Appendix: Identifying independent keywords
Appendix: Identifying independent keywords
Stage 1: Identify independent keywords.
Uniform rule: For multiple keywords that are considered the same, transform them into a single form, preferably a simple and popular term. For example,
Agent, Agents → Agent.
Case study, Case study research → Case study.
IT, Information technology → IT (other examples are CEO, E-MAIL, R&D, M&A, E-business).
MCMC, Markov chain Monte Carlo, Markov chain Monte carlo (MCMC) → Markov chain Monte Carlo.
CRM, Customer relationship management, Consumer relationship management → Customer relationship management.
Technology management, Management of technology → Technology management.
Split rule: If a keyword consists of multiple independent keywords, split them. For example,
Efficiency and effectiveness → Efficiency, Effectiveness.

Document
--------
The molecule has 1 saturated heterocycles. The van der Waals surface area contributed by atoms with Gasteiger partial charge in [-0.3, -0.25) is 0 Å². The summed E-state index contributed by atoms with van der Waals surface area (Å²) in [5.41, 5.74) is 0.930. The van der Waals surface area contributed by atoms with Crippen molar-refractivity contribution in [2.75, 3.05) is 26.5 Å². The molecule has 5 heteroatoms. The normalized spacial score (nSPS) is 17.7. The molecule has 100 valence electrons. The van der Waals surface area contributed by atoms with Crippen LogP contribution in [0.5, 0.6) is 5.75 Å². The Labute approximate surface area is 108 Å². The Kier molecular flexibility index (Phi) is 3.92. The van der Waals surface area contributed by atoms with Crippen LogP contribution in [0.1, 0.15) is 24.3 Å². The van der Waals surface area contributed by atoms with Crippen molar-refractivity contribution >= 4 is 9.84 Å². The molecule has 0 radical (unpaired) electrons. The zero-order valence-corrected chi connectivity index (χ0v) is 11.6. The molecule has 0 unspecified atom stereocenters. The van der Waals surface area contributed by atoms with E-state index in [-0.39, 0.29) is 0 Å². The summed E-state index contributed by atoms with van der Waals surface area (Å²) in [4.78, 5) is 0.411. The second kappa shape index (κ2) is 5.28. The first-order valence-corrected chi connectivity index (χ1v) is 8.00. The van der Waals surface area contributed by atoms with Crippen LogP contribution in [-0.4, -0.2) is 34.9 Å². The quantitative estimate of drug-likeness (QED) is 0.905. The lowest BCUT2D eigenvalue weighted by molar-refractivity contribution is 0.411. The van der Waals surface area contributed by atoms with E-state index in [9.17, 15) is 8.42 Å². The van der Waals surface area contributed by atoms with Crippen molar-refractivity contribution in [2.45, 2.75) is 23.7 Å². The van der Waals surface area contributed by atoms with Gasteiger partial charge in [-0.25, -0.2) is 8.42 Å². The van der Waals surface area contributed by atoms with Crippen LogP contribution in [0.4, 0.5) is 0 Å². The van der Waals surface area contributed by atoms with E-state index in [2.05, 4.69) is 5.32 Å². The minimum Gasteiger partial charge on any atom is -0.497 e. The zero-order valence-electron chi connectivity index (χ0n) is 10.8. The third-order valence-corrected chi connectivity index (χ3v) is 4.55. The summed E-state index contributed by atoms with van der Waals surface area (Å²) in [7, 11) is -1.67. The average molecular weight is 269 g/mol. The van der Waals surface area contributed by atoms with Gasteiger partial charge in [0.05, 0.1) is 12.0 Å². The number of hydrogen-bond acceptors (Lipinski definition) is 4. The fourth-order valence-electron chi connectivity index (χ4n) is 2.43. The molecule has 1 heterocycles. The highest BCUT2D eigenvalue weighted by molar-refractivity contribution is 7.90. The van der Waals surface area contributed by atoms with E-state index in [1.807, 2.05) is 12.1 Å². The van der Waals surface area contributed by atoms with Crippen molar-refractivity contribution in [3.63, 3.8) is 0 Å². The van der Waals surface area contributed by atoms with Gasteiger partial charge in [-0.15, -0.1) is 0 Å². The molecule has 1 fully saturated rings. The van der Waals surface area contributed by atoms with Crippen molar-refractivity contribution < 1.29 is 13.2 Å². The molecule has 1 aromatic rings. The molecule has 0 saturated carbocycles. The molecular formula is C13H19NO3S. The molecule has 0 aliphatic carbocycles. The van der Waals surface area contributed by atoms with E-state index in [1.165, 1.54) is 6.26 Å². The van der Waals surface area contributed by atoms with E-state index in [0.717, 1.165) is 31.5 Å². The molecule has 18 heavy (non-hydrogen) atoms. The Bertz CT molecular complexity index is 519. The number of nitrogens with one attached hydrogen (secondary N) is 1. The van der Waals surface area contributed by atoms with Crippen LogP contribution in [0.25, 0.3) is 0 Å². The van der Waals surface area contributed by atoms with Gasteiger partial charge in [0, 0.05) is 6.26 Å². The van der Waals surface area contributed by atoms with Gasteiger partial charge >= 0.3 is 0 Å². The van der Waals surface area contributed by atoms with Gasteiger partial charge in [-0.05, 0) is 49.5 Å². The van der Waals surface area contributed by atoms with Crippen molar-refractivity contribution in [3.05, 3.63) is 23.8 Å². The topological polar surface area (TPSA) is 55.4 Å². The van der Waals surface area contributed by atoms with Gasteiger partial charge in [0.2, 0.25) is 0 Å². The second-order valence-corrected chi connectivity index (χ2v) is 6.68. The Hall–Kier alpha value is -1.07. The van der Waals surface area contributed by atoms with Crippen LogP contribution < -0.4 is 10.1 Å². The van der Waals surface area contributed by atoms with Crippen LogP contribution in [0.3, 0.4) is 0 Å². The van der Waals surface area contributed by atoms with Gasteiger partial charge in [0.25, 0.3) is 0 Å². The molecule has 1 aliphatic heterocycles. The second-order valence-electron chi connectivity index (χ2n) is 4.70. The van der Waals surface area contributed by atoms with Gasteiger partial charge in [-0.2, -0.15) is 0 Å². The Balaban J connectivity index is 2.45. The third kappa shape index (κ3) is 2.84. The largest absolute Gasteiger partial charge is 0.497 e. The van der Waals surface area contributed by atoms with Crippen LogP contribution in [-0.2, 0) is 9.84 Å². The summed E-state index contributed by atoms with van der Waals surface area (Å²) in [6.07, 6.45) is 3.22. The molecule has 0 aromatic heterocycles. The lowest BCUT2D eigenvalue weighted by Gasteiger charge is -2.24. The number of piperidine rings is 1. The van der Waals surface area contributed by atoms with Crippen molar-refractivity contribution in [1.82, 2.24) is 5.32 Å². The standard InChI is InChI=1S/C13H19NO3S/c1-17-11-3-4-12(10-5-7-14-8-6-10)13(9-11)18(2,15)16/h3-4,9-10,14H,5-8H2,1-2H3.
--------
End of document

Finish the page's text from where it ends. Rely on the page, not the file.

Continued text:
Discrete/Continuous Choice Model → Discrete choice model, Continuous choice model.
Stage 2: Double-check important keywords.
Identify important keywords that appear in many papers or have a high degree of betweenness centrality in the keyword network. Stage 1 errors for these keywords can have a relatively large impact on analysis results.
Rerun important keywords through the first stage to minimize errors with these words.
About this article
Cite this article
Yi, S., Choi, J. The organization of scientific knowledge: the structural characteristics of keyword networks. Scientometrics 90, 1015–1026 (2012). https://doi.org/10.1007/s11192-011-0560-1
- Organization of knowledge
- Keyword network
- Small-world network
- Power-law distribution